From The Monthly Letters of the congregation in Edinburgh, published by A. Bittleston and T. Bay.
Particularly when we begin a new year, we need to have firm hopes for the future. We need a hope both for the destiny of humanity in general, and in our own personal lives. It is difficult to achieve this at the present time, not simply because the world is troubled— there have been troubles and violent change at almost every period of man’s history—but because our physical senses make such a powerful impression upon us. More than ever before, man is inclined to imagine a future which is simply a continuation of what he sees happen externally at the moment. Cars are increasing in number: we cannot help imagining a future in which earth and air are completely infested with speeding vehicles. But man’s development does not really go in straight lines like this; the direction of his interest changes, and from every aberration he is drawn back to the things which are essential for him.
The real future is to be felt above us in the spiritual world. Emil Bock once made a remarkable comparison, in connection with the life of St. Paul. Just as it is possible to find beneath the surface of the earth, layer upon layer, the relics of the past, so, he said, the future is prepared above us, layer upon layer, among the spirits of the Hierarchies. From these realms human souls descend, when they are to enter a physical body and to live on earth. To be born, for the human soul, is a journey from the future into the present. Young children generally carry with them great reserves of hopefulness, their life in the spirit being still so near to them. And there are even some who have not come down completely into the earthly present—who have been born prematurely, for example, as was Paul himself.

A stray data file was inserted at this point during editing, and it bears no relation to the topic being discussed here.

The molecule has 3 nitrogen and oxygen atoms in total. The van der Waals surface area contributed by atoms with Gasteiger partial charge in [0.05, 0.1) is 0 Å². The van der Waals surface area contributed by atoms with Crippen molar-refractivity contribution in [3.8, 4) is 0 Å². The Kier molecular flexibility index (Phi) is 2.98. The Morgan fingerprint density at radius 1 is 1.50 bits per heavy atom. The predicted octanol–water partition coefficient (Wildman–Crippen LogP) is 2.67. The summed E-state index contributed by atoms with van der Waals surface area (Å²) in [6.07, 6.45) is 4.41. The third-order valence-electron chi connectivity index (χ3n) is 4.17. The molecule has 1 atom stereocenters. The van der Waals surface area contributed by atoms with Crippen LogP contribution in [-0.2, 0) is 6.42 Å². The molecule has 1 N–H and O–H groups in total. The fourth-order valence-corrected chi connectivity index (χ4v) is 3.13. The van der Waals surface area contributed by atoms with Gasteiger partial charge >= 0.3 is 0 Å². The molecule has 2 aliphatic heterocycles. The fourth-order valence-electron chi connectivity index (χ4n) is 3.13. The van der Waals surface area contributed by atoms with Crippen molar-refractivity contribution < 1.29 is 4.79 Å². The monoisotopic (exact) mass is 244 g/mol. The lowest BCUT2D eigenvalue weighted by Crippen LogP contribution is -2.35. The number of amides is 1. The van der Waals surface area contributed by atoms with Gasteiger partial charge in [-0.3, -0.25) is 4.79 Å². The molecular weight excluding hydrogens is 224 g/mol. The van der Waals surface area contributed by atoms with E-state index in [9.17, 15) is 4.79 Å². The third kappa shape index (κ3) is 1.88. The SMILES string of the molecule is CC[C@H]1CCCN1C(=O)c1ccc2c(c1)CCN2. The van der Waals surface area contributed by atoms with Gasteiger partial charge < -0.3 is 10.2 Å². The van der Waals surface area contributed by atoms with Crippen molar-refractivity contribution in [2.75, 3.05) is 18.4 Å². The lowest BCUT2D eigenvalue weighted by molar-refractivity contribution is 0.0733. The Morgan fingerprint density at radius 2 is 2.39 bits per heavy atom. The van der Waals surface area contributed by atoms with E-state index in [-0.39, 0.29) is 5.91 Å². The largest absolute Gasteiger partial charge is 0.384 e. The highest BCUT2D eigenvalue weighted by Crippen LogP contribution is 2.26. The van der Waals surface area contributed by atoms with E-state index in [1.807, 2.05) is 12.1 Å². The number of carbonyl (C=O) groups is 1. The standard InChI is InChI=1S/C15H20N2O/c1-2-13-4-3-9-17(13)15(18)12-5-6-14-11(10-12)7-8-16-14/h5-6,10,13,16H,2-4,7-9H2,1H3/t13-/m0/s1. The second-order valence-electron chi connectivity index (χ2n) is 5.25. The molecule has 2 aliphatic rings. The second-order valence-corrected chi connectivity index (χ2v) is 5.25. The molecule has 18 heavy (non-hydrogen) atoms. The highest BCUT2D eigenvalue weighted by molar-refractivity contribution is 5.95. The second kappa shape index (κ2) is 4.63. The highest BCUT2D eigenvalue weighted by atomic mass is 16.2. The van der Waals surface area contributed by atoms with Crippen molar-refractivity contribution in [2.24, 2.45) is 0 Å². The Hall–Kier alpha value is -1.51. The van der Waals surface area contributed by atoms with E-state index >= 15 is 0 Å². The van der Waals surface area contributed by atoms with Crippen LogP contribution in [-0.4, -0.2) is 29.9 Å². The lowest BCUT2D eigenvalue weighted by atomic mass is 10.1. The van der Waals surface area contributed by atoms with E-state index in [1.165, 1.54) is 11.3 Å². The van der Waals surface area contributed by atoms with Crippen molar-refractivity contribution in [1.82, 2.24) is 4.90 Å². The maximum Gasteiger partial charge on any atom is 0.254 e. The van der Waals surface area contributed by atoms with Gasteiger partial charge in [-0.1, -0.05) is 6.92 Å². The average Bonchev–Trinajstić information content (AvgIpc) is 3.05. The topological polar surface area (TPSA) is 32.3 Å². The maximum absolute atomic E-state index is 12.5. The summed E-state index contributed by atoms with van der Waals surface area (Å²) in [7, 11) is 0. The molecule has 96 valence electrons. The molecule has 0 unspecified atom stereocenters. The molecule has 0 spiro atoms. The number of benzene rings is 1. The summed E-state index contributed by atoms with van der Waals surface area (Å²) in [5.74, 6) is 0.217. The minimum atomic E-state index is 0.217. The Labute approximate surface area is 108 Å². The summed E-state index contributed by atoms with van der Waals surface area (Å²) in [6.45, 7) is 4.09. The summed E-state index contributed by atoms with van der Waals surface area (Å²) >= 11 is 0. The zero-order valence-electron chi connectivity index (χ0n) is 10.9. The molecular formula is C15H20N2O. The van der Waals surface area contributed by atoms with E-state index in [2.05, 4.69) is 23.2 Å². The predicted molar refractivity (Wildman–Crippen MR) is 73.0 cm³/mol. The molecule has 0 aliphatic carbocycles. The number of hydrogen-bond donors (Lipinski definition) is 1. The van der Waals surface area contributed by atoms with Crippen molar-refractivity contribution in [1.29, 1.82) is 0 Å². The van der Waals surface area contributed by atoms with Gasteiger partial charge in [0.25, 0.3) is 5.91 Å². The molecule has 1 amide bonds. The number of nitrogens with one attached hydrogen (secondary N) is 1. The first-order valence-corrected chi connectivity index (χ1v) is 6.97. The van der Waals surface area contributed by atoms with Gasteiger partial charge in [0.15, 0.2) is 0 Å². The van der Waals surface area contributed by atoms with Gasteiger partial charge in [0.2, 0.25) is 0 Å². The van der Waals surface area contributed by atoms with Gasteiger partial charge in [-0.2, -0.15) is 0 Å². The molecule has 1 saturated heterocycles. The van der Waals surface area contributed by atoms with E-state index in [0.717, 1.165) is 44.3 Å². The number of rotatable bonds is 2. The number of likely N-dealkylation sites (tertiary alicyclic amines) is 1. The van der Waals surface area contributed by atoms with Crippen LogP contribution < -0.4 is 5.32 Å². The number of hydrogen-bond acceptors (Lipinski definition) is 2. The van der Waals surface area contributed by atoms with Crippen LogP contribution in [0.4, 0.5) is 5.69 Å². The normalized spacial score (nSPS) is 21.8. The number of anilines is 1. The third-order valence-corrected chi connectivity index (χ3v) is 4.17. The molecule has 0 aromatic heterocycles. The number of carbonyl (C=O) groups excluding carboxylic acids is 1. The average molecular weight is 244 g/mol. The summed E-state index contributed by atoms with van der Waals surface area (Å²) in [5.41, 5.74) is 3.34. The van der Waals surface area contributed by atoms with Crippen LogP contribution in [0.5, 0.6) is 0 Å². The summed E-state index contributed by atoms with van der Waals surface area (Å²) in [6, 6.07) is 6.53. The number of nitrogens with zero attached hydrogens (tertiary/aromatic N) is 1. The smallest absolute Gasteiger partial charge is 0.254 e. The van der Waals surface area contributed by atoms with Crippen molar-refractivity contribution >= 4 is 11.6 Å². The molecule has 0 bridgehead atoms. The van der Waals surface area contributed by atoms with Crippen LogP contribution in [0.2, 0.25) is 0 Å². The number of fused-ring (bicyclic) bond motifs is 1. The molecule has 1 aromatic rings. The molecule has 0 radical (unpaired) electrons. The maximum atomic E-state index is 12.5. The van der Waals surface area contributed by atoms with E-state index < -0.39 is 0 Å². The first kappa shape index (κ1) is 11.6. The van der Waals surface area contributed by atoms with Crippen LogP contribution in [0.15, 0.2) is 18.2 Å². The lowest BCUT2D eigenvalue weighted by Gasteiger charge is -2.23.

Paul speaks of his premature birth in immediate connection with the appearance of the Risen Christ before Damascus. “Last of all, as to one untimely born, he appeared also to me.”
Paul was a man of the future; in many respects, a man of our present time. His way of experiencing the Christ was more characteristic of our present and immediate future than of his own day. Paul’s consciousness penetrated through the surface of the sense world into the realms of life, where the pure archetypes of all living things press on towards realisation in the visible. The Damascus event is celebrated according to tradition on 25th January, when nature is still without much visible change, but the invisible powers are very near to manifestation. Man’s heart can be preserved as a vessel of hope, if the soul is active in the ways which the Magi expressed in their significant gifts, and which Paul cultivated faithfully as servant of the Christ. In prayer, the soul rises like the smoke of incense from the level of the present into the realms of promise. In the gold of the spirit, there shine the enduring Divine purposes for humanity and for individual men. And from every true, quiet attempt at meditation we carry away impulses towards positive action—impulses represented in the gift of healing myrrh. Then our freedom will help to bring the future into fulfilment.